A Litmus Test for Racism

I am awake, I am alive, and this morning I am pondering acceptance as the litmus test for racism. Let me explain …

How do we show we accept someone into our world, fully and completely? In my mind, I came up with things like:
– I have a friendship with them.
– I invite them into my home for dinner or to sleep over.
– I would ask them to watch my house while I am out of town.
– I would welcome them dating one of my children.
– I would share my deepest thoughts with them.
– I would have their back, no matter what.

Now that I have created a list (and I truly encourage you to do same), I want you to think of as many cultures, ethnicities, nationalities etc. that are different from your own, who perhaps reside in Canada. This list FOR ME may look like …
– Black people
– Newcomers (from all over)
– Italians
– Finns
– Asian
– Americans
(Indigenous is not on my list because I am Indigenous but if you aren’t, it should be on your second list.)

Now for the reveal. I have mentioned previously that racism should not be thought of as black or white, good or bad because it is just too easy to dismiss when that happens. No one wants to be “bad” so the quick response is “I’m not a racist” yet to some extent, we all have racist biases. It makes more sense to think of racism on a continuum, from at the low end no exposure to racist thoughts or beliefs at all (and therefore none were internalized) to the extreme other end of extensive exposure to racist thought and deep internalization of those thoughts.

The question is … where are you on the scale? To discover the answer, ask yourself if you would be comfortable doing list one with each group on list two. Take your time but more, be honest.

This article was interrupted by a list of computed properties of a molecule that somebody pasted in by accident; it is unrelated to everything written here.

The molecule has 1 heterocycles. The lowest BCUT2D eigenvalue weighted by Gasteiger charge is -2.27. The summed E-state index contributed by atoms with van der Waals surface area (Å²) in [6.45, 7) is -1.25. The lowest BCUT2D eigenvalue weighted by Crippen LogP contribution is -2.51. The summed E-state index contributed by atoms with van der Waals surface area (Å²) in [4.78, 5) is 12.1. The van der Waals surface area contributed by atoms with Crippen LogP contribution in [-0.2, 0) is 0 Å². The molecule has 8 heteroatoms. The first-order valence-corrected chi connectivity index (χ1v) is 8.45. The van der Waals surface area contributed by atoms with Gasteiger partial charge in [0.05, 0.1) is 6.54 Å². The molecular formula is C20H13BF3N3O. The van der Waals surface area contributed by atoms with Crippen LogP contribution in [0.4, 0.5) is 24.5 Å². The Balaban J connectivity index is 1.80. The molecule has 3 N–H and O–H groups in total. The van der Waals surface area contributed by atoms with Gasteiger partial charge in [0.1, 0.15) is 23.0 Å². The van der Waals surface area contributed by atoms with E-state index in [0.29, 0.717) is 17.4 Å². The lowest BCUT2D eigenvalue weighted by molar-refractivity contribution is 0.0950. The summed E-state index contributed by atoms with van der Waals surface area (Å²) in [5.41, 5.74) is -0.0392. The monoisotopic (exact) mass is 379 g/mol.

Now, it is SO EASY to say “OF COURSE!” to all the above but we have to get honest with themselves. Unpacking internal biases is KEY to ending racism. It is not about someone else doing something different. It is about asking ourselves what we believe, those things we don’t admit to or say out loud. Pay special attention to that last question especially as related to black and Indigenous peoples.. On a continent where black and/or Indigenous men and women are truly looked down upon (if not worse), how DO you have their back? Not being a problem is not enough.

If you come across one that makes you uncomfortable, unpack that. Why do you feel that way? What did you see or who taught you to think that way? With a logical brain, does it make sense?

EVERYONE is going to be tempted to post how they are anything but racist. Don’t, please don’t. Instead hold space for those who have some unpacking to do. This is not a space for shame or self-promotion. It’s a space for change, a safe one.

Feel free to share.

I love you!